Damini's Story

Damini doesn't remember life without psoriasis and flares throughout the years have had a detrimental impact on her confidence and self-esteem. Now she is embracing her skin and educating others about the condition.

My psoriasis journey began during my early childhood, around the age of when I was 6 years old. So I’ve always said I don’t really know what life with ‘normal skin’ is like. Since my diagnosis, I have always had patches on my knees, elbows, around my ears and my forehead. However, throughout my journey I have experienced two severe outbreak episodes in which my psoriasis took over covering 90% of my body. Life with psoriasis, particularly my last episode, has had a major impact on my emotional and mental health, as well as my confidence. Confidence has always been something I struggled with, especially when it came to my skin. It was a struggle during my teenage years and having to go to school with a skin condition was difficult. I got bullied at school and had constant questioning about my skin. And ever since, it’s been a constant battle that I am fighting against even today.  

The key step in regaining my confidence, and probably the best thing I have done for my psoriasis, and myself is accepting it and opening up about the condition. It’s made the journey a lot easier and less stressful. I used to spend a lot of time hiding away, covering up and not talking about my condition. I used to cover up my skin with long sleeves in the summer, and neck scarves. I would flinch anytime I would see my reflection in the mirror. I would hate going swimming or even showering, because I’d have to look at my skin and then deal with the lengthy process of applying my skin treatments and products on after. I thought a lot of people would not understand what it was nor understand the extent of how much it was affecting me both physically and mentally. So I assumed the easy way out was to just hide and prevent being in situations or surroundings where I would have to talk about it. Excluding myself socially felt like it was the easier option. But I wanted to embrace my skin and I no longer wanted it to be something I had to hide away from people. I wanted to educate others about my condition to “normalise it” as best as I could.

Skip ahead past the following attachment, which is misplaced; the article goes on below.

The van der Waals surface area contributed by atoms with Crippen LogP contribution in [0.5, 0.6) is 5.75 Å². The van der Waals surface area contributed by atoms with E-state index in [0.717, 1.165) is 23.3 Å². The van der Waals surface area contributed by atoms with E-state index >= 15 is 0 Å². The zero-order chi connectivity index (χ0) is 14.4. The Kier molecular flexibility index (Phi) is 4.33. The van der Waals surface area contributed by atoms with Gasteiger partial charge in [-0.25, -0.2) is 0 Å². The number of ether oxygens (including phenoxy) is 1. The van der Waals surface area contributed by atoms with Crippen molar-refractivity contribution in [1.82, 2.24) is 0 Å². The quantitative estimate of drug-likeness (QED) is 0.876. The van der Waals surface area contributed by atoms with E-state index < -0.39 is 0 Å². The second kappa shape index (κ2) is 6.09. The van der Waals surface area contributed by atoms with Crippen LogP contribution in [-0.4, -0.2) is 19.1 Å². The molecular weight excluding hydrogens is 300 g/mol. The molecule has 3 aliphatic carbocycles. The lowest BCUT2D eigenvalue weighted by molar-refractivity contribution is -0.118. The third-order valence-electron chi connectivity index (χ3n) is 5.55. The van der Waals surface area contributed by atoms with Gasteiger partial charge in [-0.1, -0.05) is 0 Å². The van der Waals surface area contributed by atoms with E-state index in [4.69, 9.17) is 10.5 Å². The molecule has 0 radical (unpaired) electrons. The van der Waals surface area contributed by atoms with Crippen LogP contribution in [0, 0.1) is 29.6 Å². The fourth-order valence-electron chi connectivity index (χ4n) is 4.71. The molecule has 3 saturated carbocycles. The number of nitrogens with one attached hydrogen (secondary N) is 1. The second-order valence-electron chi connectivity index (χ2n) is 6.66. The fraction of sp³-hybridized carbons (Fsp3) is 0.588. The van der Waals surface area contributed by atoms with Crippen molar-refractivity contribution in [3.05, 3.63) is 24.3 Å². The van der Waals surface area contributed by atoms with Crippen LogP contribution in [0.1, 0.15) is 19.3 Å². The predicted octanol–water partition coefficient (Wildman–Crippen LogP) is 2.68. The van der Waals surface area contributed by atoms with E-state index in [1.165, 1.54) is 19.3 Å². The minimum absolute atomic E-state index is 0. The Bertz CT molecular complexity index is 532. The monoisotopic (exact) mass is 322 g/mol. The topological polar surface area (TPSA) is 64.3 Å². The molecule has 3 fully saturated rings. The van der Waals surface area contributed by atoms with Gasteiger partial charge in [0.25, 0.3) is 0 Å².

Since having my last outbreak back in 2015, it has been an upward journey. A journey that has taught me so much, that has enabled me to make some great friends and meet some amazing people along the way. And even though it has taken me a long time, accepting my psoriasis has been the most challenging yet best thing I have done. It still surprises me how openly I can talk about it now, and how easily I can wear a dress in the summer now. Although I do still struggle with my psoriasis from time to time and I still have my moments of insecurities, I have learnt to deal with those insecurities in a much better way now.  Psoriasis has hugely shaped my life, it has made me the person I am today, and I now appreciate the smallest and littlest things in life. And I want to continue educating people about my condition.

Damini shares her experiences and tips for living with psoriasis over on her blog.

Read more real-life stories from people living with psoriasis and psoriatic arthritis.

The Psoriasis Association is the UK's leading national charity and membership organisation for people affected by psoriasis – patients, families, carers and health professionals Read More >

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